In Pakistan, the face of food insecurity is an ugly one: Hungry mobs looting bakeries. Impoverished women and children trampled to death while scrambling for rice hand-outs. Food aid organizations blown up by extremists. Traumatized farmers and urban laborers, unable to feed their families, murdering their children or committing suicide. Destitute, hungry young men succumbing to the temptations of militancy. Approximately 80 million Pakistanis are hungry and 45 million malnourished. With drought-like conditions and serious water shortages routinely afflicting Pakistan, many farmers have been unable to produce enough crops to feed their families, much less to maintain their livelihoods. Other Pakistanis, displaced by military operations in the northwest and forced to leave standing harvests, have struggled to access food in teeming refugee camps or in the crowded homes of the relatives who have taken them in.
The agricultural sector has long been neglected in Pakistan. As a result, outdated agricultural equipment has hampered crop productivity; poorly maintained roads have inhibited efficient food transport; and inadequate storage facilities have turned fresh produce into rot. Yet Pakistan’s history of food insecurity is not merely one of shortages, but also one of poor resource management, with food supplies not getting to the mouths that need them the most. The horrific flooding of 2010 has exacerbated this problem many times over. The challenges of bringing better food security to Pakistan are immense. Yet the stakes could not be higher. By 2050, the country’s total population could reach 335 million—nearly double the current population. Today’s statistics about food insecurity in Pakistan may seem staggering. Yet unless action is taken immediately, these figures could appear modest by comparison in several decades’ time. This volume offers fresh perspectives, from a variety of viewpoints, about one of Pakistan’s most pressing challenges. ISBN: 9789694025520 Publisher: VANGUARD BOOKS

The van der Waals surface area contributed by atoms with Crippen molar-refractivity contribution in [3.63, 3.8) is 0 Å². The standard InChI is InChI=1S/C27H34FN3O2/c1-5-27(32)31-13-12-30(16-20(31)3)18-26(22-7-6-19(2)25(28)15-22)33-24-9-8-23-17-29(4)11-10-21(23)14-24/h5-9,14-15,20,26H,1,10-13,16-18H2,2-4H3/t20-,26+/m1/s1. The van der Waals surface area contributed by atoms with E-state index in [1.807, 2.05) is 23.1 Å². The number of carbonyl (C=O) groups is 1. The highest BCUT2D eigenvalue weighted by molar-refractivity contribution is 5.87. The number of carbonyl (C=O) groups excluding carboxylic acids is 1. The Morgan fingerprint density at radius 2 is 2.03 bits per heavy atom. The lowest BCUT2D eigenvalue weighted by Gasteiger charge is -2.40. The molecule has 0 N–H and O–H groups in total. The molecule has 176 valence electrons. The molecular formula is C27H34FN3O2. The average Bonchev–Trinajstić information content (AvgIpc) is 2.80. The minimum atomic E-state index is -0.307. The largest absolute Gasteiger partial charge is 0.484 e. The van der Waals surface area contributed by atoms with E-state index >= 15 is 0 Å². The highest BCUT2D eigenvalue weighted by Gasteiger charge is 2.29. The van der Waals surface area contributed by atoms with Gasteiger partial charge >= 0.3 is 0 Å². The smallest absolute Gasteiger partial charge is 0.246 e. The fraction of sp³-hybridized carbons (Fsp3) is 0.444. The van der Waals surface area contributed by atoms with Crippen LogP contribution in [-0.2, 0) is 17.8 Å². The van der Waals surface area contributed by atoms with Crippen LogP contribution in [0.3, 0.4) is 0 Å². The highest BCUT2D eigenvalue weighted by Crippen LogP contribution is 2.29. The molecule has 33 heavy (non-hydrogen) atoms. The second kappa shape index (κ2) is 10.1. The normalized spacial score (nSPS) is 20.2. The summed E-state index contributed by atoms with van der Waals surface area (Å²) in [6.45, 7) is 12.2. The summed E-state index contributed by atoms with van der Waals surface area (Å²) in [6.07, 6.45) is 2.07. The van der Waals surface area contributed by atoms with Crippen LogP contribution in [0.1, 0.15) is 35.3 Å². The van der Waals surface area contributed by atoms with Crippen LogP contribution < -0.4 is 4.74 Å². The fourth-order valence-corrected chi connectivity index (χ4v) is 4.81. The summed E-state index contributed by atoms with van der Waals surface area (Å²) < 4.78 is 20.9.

This book, the second volume of the Fundamentalism Project, provides a systematic overview of the advances made by antisecular religious movements over the past twenty-five yeaand shows the impact these movements have had on human relations, education, women’s rights, and scientific research. The essays consider developments within the religious traditions of Islam, Judaism, Christianity, Buddhism, and Hinduism in over a dozen nations. What do individual fundamentalist movements regard as the foundations for and limits of knowledge? What do they understand the proper role of science to be? And how do their world views determine the application of technology? The distinguished contributoto this volume – anthropologists, historians of religion, historians of science, and sociologists – address these and other questions through a discussion of topics such as educational structures of Hindu revivalism, women in fundamentalist Iran and Pakistan, and the creationist cosmos of Protestant fundamentalism. In a concluding essay, William H. McNeill situates contemporary fundamentalisms within a world historical context. The Fundamentalism Project is a monumental undertaking by the American Academy of Arts and Sciences that involves an international group of scholars. Taken together, the volumes in this series will become a standard reference for educatoand policy analysts for yeato come. ISBN: 0226508803 Publisher: UNIVERSITY OF CHICAGO PRESS